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abstract = "Objective Lateral brain displacement has been associated with loss of consciousness and poor outcome in a range of acute neurologic disorders. We studied the association between lateral brain displacement and awakening from acute coma. Methods This prospective observational study included all new onset coma patients admitted to the Neurosciences Critical Care Unit (NCCU) over 12 consecutive months. Head computed tomography (CT) scans were analyzed independently at coma onset, after awakening, and at follow-up. Primary outcome measure was awakening, defined as the ability to follow commands before hospital discharge. Secondary outcome measures were discharge Glasgow Coma Scale (GCS), modified Rankin Scale, Glasgow Outcome Scale, and hospital and NCCU lengths of stay. Results Of the 85 patients studied, the mean age was 58 ± 16 years, 51{\%} were female, and 78{\%} had cerebrovascular etiology of coma. Fifty-one percent of patients had midline shift on head CT at coma onset and 43 (51{\%}) patients awakened. In a multivariate analysis, independent predictors of awakening were younger age (odds ratio [OR] = 1.039, 95{\%} confidence interval [CI] = 1.002-1.079, p = 0.040), higher GCS score at coma onset (OR = 1.455, 95{\%} CI = 1.157-1.831, p = 0.001), nontraumatic coma etiology (OR = 4.464, 95{\%} CI = 1.011-19.608, p = 0.048), lesser pineal shift on follow-up CT (OR = 1.316, 95{\%} CI = 1.073-1.615, p = 0.009), and reduction or no increase in pineal shift on follow-up CT (OR = 11.628, 95{\%} CI = 2.207-62.500, p = 0.004). Interpretation Reversal and/or limitation of lateral brain displacement are associated with acute awakening in comatose patients. These findings suggest objective parameters to guide prognosis and treatment in patients with acute onset of coma. Ann Neurol 2015;77:804-816",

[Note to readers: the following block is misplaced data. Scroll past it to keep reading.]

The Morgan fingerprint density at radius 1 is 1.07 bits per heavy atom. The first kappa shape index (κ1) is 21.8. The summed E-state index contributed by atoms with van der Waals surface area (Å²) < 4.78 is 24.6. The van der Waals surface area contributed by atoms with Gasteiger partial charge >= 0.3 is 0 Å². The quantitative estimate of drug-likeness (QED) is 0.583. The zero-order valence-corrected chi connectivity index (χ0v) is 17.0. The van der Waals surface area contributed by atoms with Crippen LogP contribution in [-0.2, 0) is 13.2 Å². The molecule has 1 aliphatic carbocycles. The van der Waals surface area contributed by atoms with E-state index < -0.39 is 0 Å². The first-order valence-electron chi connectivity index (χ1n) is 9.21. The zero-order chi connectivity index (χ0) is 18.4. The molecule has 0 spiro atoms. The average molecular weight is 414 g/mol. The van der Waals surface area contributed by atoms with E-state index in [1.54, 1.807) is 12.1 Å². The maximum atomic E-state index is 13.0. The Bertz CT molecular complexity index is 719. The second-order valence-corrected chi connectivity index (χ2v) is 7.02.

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AB - Objective Lateral brain displacement has been associated with loss of consciousness and poor outcome in a range of acute neurologic disorders. We studied the association between lateral brain displacement and awakening from acute coma. Methods This prospective observational study included all new onset coma patients admitted to the Neurosciences Critical Care Unit (NCCU) over 12 consecutive months. Head computed tomography (CT) scans were analyzed independently at coma onset, after awakening, and at follow-up. Primary outcome measure was awakening, defined as the ability to follow commands before hospital discharge. Secondary outcome measures were discharge Glasgow Coma Scale (GCS), modified Rankin Scale, Glasgow Outcome Scale, and hospital and NCCU lengths of stay. Results Of the 85 patients studied, the mean age was 58 ± 16 years, 51% were female, and 78% had cerebrovascular etiology of coma. Fifty-one percent of patients had midline shift on head CT at coma onset and 43 (51%) patients awakened. In a multivariate analysis, independent predictors of awakening were younger age (odds ratio [OR] = 1.039, 95% confidence interval [CI] = 1.002-1.079, p = 0.040), higher GCS score at coma onset (OR = 1.455, 95% CI = 1.157-1.831, p = 0.001), nontraumatic coma etiology (OR = 4.464, 95% CI = 1.011-19.608, p = 0.048), lesser pineal shift on follow-up CT (OR = 1.316, 95% CI = 1.073-1.615, p = 0.009), and reduction or no increase in pineal shift on follow-up CT (OR = 11.628, 95% CI = 2.207-62.500, p = 0.004). Interpretation Reversal and/or limitation of lateral brain displacement are associated with acute awakening in comatose patients. These findings suggest objective parameters to guide prognosis and treatment in patients with acute onset of coma. Ann Neurol 2015;77:804-816